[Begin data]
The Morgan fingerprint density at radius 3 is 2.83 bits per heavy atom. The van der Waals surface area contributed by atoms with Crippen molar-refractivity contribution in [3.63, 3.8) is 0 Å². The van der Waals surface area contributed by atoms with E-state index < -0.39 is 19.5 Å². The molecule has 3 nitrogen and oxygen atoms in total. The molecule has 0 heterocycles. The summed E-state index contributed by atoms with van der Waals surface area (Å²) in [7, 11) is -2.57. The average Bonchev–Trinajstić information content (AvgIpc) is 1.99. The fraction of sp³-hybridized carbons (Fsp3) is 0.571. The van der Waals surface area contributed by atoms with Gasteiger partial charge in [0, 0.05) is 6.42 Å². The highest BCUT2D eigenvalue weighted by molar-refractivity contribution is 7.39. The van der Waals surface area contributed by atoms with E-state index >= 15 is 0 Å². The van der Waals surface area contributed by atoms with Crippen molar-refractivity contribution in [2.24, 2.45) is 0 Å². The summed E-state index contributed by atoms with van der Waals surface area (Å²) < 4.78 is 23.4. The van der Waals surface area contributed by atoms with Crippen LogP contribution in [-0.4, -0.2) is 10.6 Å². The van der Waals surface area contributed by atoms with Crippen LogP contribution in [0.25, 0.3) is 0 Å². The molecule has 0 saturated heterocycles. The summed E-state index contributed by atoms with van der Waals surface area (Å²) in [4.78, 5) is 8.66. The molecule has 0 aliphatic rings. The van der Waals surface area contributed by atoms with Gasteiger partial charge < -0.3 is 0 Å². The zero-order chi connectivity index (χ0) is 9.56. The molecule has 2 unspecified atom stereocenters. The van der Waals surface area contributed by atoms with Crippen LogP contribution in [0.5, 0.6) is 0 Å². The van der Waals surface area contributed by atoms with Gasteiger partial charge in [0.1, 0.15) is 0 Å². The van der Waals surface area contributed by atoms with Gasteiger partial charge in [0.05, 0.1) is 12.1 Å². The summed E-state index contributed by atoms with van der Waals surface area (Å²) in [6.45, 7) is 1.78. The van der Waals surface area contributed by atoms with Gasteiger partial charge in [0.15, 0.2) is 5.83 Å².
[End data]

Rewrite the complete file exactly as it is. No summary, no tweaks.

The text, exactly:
The Morgan fingerprint density at radius 3 is 2.83 bits per heavy atom. The van der Waals surface area contributed by atoms with Crippen molar-refractivity contribution in [3.63, 3.8) is 0 Å². The van der Waals surface area contributed by atoms with E-state index < -0.39 is 19.5 Å². The molecule has 3 nitrogen and oxygen atoms in total. The molecule has 0 heterocycles. The summed E-state index contributed by atoms with van der Waals surface area (Å²) in [7, 11) is -2.57. The average Bonchev–Trinajstić information content (AvgIpc) is 1.99. The fraction of sp³-hybridized carbons (Fsp3) is 0.571. The van der Waals surface area contributed by atoms with Gasteiger partial charge in [0, 0.05) is 6.42 Å². The highest BCUT2D eigenvalue weighted by molar-refractivity contribution is 7.39. The van der Waals surface area contributed by atoms with E-state index >= 15 is 0 Å². The van der Waals surface area contributed by atoms with Crippen molar-refractivity contribution in [2.24, 2.45) is 0 Å². The summed E-state index contributed by atoms with van der Waals surface area (Å²) < 4.78 is 23.4. The van der Waals surface area contributed by atoms with Crippen LogP contribution in [-0.4, -0.2) is 10.6 Å². The van der Waals surface area contributed by atoms with Crippen LogP contribution in [0.25, 0.3) is 0 Å². The molecule has 0 saturated heterocycles. The summed E-state index contributed by atoms with van der Waals surface area (Å²) in [4.78, 5) is 8.66. The molecule has 0 aliphatic rings. The van der Waals surface area contributed by atoms with Gasteiger partial charge < -0.3 is 0 Å². The zero-order chi connectivity index (χ0) is 9.56. The molecule has 2 unspecified atom stereocenters. The van der Waals surface area contributed by atoms with Crippen LogP contribution in [0.5, 0.6) is 0 Å². The van der Waals surface area contributed by atoms with Gasteiger partial charge in [0.1, 0.15) is 0 Å². The van der Waals surface area contributed by atoms with Gasteiger partial charge in [0.05, 0.1) is 12.1 Å². The summed E-state index contributed by atoms with van der Waals surface area (Å²) in [6.45, 7) is 1.78. The van der Waals surface area contributed by atoms with Gasteiger partial charge in [0.15, 0.2) is 5.83 Å².